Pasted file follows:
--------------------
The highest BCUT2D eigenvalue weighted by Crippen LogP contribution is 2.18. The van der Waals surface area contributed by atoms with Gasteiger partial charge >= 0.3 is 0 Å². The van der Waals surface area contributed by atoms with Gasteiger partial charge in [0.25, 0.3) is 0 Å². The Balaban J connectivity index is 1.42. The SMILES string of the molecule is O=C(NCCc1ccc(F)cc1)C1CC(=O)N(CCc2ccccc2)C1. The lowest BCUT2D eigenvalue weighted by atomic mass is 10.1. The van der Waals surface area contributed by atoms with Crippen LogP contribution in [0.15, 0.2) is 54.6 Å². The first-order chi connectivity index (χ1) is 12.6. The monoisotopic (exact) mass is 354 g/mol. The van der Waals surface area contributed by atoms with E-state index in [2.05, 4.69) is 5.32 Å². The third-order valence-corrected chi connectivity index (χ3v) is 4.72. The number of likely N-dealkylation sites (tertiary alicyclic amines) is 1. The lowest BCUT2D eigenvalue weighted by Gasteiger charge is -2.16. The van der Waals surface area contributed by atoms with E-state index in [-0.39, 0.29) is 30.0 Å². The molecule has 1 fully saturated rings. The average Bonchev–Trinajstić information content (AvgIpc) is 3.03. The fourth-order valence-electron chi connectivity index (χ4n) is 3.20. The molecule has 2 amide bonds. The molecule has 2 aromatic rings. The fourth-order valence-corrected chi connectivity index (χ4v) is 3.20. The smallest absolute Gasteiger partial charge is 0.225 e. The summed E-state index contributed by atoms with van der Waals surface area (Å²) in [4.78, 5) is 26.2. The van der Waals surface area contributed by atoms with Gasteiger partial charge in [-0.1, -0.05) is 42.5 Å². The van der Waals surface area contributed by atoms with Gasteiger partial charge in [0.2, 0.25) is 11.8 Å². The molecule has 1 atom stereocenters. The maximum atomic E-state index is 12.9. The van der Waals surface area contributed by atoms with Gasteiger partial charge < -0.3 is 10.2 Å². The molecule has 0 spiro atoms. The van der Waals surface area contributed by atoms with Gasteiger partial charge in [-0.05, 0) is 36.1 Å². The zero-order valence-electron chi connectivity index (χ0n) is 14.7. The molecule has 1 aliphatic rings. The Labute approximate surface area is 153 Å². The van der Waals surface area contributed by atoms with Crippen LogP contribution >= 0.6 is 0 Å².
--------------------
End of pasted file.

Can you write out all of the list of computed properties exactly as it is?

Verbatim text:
The highest BCUT2D eigenvalue weighted by Crippen LogP contribution is 2.18. The van der Waals surface area contributed by atoms with Gasteiger partial charge >= 0.3 is 0 Å². The van der Waals surface area contributed by atoms with Gasteiger partial charge in [0.25, 0.3) is 0 Å². The Balaban J connectivity index is 1.42. The SMILES string of the molecule is O=C(NCCc1ccc(F)cc1)C1CC(=O)N(CCc2ccccc2)C1. The lowest BCUT2D eigenvalue weighted by atomic mass is 10.1. The van der Waals surface area contributed by atoms with Crippen LogP contribution in [0.15, 0.2) is 54.6 Å². The first-order chi connectivity index (χ1) is 12.6. The monoisotopic (exact) mass is 354 g/mol. The van der Waals surface area contributed by atoms with E-state index in [2.05, 4.69) is 5.32 Å². The third-order valence-corrected chi connectivity index (χ3v) is 4.72. The number of likely N-dealkylation sites (tertiary alicyclic amines) is 1. The lowest BCUT2D eigenvalue weighted by Gasteiger charge is -2.16. The van der Waals surface area contributed by atoms with E-state index in [-0.39, 0.29) is 30.0 Å². The molecule has 1 fully saturated rings. The average Bonchev–Trinajstić information content (AvgIpc) is 3.03. The fourth-order valence-electron chi connectivity index (χ4n) is 3.20. The molecule has 2 amide bonds. The molecule has 2 aromatic rings. The fourth-order valence-corrected chi connectivity index (χ4v) is 3.20. The smallest absolute Gasteiger partial charge is 0.225 e. The summed E-state index contributed by atoms with van der Waals surface area (Å²) in [4.78, 5) is 26.2. The van der Waals surface area contributed by atoms with Gasteiger partial charge in [-0.1, -0.05) is 42.5 Å². The van der Waals surface area contributed by atoms with Gasteiger partial charge in [0.2, 0.25) is 11.8 Å². The molecule has 1 atom stereocenters. The maximum atomic E-state index is 12.9. The van der Waals surface area contributed by atoms with Gasteiger partial charge < -0.3 is 10.2 Å². The molecule has 0 spiro atoms. The van der Waals surface area contributed by atoms with Gasteiger partial charge in [-0.05, 0) is 36.1 Å². The zero-order valence-electron chi connectivity index (χ0n) is 14.7. The molecule has 1 aliphatic rings. The Labute approximate surface area is 153 Å². The van der Waals surface area contributed by atoms with Crippen LogP contribution >= 0.6 is 0 Å².